Bobbe ‘Beegie’ Long Adair, formative hub of Nashville jazz scene, dies at 84: NPR

Courtesy of the artist’s representative

Bobbe "Beegie" Adair.  The prolific pianist and community builder died on January 23, 2022 at the age of 84.

Courtesy of the artist’s representative

Pianist and bandleader Bobbe “Beegie” Long Adair’s impact and influence extended throughout the Nashville musical community, but it particularly resonated among jazz fans and players there. Adair, who died at her home in Franklin, Tennessee, on Sunday at age 84, was a master of interpretation and melodic embellishment, a superb soloist and a formidable accompanist who could adapt to any situation. while delivering distinctive sound.

“She could play anything, in any key or at any tempo,” Nashville Jazz Workshop (NJW) co-founder and fellow pianist Lori Mechem said Monday. “She was amazing in terms of every tune she knew, whether it was the American Songbook or a country song. There was literally nothing you could bring out that she couldn’t play and play well.”

Adair’s extraordinary career, spanning more than six decades, exemplifies this stylistic versatility. A Kentucky native and graduate of Western Kentucky University with a BS in music education, Adair came to Nashville in 1961. As a session musician, she recorded with everyone from Dinah Shore and Peggy Lee to Ray Stevens. , Steve Allen, Chet Atkins, Mama Cass Elliott, Vince Gill and Dolly Parton. His contributions to broadcasting included being part of groups for The Johnny Cash Show, Ralph Emery’s Morning Show and the Midday show on WSM-AM, seat of the Grand Ole Opry. At one point, she even had a jingle business with husband Billy Adair, helping create music for commercials.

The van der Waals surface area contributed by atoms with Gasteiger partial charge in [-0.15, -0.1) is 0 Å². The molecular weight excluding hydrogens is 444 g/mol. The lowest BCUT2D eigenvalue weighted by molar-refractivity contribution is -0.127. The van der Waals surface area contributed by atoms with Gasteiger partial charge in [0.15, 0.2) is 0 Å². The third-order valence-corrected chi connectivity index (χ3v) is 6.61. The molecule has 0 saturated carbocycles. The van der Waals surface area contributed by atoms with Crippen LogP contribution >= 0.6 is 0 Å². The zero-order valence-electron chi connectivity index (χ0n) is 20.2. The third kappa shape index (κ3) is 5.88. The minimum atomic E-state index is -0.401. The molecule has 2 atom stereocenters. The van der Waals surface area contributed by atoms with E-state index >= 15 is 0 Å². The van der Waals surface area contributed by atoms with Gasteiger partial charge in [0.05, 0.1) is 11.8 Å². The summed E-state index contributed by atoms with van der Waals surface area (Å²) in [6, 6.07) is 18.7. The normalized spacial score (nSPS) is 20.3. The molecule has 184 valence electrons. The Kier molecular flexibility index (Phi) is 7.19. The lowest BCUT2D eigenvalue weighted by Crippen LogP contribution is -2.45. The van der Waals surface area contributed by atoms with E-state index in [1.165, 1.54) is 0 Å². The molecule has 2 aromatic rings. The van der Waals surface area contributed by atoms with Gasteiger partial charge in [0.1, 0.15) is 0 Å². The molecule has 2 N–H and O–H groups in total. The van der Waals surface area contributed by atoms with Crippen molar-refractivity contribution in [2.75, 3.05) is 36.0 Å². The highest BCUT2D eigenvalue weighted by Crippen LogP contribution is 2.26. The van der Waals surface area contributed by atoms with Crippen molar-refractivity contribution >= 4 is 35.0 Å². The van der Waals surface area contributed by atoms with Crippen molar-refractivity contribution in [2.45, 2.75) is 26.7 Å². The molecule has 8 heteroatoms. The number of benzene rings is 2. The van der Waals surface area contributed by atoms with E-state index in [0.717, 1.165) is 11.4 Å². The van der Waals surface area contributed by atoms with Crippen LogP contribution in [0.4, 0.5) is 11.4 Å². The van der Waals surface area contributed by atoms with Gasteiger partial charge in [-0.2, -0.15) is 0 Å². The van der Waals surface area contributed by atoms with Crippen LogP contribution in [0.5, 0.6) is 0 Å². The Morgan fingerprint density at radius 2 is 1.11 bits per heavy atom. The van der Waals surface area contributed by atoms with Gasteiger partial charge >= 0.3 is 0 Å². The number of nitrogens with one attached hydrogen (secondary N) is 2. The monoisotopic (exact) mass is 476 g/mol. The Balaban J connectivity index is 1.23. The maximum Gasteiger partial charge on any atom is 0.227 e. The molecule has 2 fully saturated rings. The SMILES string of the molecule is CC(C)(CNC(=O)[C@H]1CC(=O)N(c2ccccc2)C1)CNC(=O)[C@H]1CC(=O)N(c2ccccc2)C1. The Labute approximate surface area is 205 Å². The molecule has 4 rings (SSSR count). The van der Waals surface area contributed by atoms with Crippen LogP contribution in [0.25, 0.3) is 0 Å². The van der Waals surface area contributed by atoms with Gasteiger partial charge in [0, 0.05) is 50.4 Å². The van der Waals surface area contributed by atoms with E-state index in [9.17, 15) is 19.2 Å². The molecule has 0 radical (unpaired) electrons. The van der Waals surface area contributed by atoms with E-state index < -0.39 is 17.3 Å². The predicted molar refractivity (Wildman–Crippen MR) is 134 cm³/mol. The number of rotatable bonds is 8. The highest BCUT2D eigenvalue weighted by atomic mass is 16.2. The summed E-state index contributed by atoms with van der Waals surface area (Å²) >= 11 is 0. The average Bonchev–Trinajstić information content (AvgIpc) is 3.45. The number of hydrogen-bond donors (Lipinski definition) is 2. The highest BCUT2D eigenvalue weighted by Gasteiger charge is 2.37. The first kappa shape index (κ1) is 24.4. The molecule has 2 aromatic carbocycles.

But more than anything else, Adair’s role in building and growing Nashville’s jazz structure was the foundation: there were many milestones, including the Adair-Solee quartet, with saxophonist Denis Solee (which later became the Be-Bop Co-Op), and cut 35 studio albums with his trio of bassist Roger Spencer and drummer Chris Brown; Adair teamed up with Spencer and Mechem to help start the Nashville Jazz Workshop; she jammed at clubs in Printer’s Alley and across town with Boots Randolph and Hank Garland, and was instrumental in bringing national attention to the city’s jazz, bringing her trio to Carnegie Hall and the legendary venue. Birdland Jazz.

Among Adair’s many other accomplishments are hosting a radio show, improvised thoughts, for NPR and twice as replacement host for Marian McPartland on piano-jazz. His prolific recordings are featured on over 100 albums.

“It was such a joy to play with her,” recalls Spencer. “There were never any problems with song selection or pacing, and she was the perfect pianist to accompany.” Getaway to New Yorkhis debut album with bassist Bob Cranshaw and drummer Gregory Hutchinson, “The Real Thing”, his first live date which spent 20 weeks in the JazzWeek Top 20.

Among his many honours, he was named a Steinway Artist in 2002, awarded to just 1,600 pianists, spanning the entire idiomatic spectrum. She was inducted into the Western Kentucky Hall of Fame and her hometown’s “Cave City,” and was the first recipient of NJW’s premier heritage award.

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